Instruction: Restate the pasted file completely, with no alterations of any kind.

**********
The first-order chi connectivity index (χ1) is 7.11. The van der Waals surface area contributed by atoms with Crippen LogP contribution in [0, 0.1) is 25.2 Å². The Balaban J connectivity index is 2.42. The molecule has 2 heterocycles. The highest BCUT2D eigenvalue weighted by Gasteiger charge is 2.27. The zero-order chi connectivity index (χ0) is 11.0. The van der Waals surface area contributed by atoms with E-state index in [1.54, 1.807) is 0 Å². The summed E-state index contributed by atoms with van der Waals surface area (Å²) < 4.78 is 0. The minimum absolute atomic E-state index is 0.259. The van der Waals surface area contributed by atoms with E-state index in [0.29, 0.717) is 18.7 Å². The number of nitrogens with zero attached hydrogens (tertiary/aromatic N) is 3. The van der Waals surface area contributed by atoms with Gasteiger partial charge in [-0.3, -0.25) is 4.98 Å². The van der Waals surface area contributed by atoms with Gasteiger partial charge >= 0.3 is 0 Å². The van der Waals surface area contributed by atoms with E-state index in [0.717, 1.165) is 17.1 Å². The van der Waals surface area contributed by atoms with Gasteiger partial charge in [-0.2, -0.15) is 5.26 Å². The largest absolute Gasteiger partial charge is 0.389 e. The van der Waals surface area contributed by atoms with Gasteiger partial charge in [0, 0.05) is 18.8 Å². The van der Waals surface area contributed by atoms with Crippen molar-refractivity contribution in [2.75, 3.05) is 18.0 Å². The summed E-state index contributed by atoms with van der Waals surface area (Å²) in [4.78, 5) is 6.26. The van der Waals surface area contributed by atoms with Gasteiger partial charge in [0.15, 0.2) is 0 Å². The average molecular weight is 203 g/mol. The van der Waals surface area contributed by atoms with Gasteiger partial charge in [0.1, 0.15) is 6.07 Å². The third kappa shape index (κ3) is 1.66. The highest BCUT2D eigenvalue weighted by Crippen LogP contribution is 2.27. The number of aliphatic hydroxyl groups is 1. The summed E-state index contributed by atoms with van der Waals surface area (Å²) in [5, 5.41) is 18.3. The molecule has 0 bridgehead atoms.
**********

The first-order chi connectivity index (χ1) is 7.11. The van der Waals surface area contributed by atoms with Crippen LogP contribution in [0, 0.1) is 25.2 Å². The Balaban J connectivity index is 2.42. The molecule has 2 heterocycles. The highest BCUT2D eigenvalue weighted by Gasteiger charge is 2.27. The zero-order chi connectivity index (χ0) is 11.0. The van der Waals surface area contributed by atoms with E-state index in [1.54, 1.807) is 0 Å². The summed E-state index contributed by atoms with van der Waals surface area (Å²) < 4.78 is 0. The minimum absolute atomic E-state index is 0.259. The van der Waals surface area contributed by atoms with E-state index in [0.29, 0.717) is 18.7 Å². The number of nitrogens with zero attached hydrogens (tertiary/aromatic N) is 3. The van der Waals surface area contributed by atoms with Gasteiger partial charge in [-0.3, -0.25) is 4.98 Å². The van der Waals surface area contributed by atoms with Gasteiger partial charge >= 0.3 is 0 Å². The van der Waals surface area contributed by atoms with E-state index in [0.717, 1.165) is 17.1 Å². The van der Waals surface area contributed by atoms with Gasteiger partial charge in [-0.2, -0.15) is 5.26 Å². The largest absolute Gasteiger partial charge is 0.389 e. The van der Waals surface area contributed by atoms with Gasteiger partial charge in [0, 0.05) is 18.8 Å². The van der Waals surface area contributed by atoms with Crippen molar-refractivity contribution in [2.75, 3.05) is 18.0 Å². The summed E-state index contributed by atoms with van der Waals surface area (Å²) in [4.78, 5) is 6.26. The van der Waals surface area contributed by atoms with Gasteiger partial charge in [0.15, 0.2) is 0 Å². The average molecular weight is 203 g/mol. The van der Waals surface area contributed by atoms with Gasteiger partial charge in [0.1, 0.15) is 6.07 Å². The third kappa shape index (κ3) is 1.66. The highest BCUT2D eigenvalue weighted by Crippen LogP contribution is 2.27. The number of aliphatic hydroxyl groups is 1. The summed E-state index contributed by atoms with van der Waals surface area (Å²) in [5, 5.41) is 18.3. The molecule has 0 bridgehead atoms.